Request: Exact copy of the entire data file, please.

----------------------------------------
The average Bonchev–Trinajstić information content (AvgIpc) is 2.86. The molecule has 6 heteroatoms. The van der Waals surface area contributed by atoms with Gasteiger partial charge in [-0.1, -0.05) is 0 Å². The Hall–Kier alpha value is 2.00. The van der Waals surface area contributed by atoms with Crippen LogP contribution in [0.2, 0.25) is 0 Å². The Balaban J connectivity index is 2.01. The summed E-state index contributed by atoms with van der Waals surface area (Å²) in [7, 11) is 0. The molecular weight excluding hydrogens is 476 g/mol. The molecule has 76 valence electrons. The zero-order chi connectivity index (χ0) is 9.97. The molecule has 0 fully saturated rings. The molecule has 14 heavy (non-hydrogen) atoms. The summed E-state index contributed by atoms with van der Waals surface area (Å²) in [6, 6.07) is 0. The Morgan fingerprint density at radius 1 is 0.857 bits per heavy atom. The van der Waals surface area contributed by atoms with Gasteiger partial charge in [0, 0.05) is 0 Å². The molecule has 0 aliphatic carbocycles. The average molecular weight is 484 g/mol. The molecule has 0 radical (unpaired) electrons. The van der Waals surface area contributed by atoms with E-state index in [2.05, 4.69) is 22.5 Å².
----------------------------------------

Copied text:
The average Bonchev–Trinajstić information content (AvgIpc) is 2.86. The molecule has 6 heteroatoms. The van der Waals surface area contributed by atoms with Gasteiger partial charge in [-0.1, -0.05) is 0 Å². The Hall–Kier alpha value is 2.00. The van der Waals surface area contributed by atoms with Crippen LogP contribution in [0.2, 0.25) is 0 Å². The Balaban J connectivity index is 2.01. The summed E-state index contributed by atoms with van der Waals surface area (Å²) in [7, 11) is 0. The molecular weight excluding hydrogens is 476 g/mol. The molecule has 76 valence electrons. The zero-order chi connectivity index (χ0) is 9.97. The molecule has 0 fully saturated rings. The molecule has 14 heavy (non-hydrogen) atoms. The summed E-state index contributed by atoms with van der Waals surface area (Å²) in [6, 6.07) is 0. The Morgan fingerprint density at radius 1 is 0.857 bits per heavy atom. The van der Waals surface area contributed by atoms with Gasteiger partial charge in [0, 0.05) is 0 Å². The molecule has 0 aliphatic carbocycles. The average molecular weight is 484 g/mol. The molecule has 0 radical (unpaired) electrons. The van der Waals surface area contributed by atoms with E-state index in [2.05, 4.69) is 22.5 Å².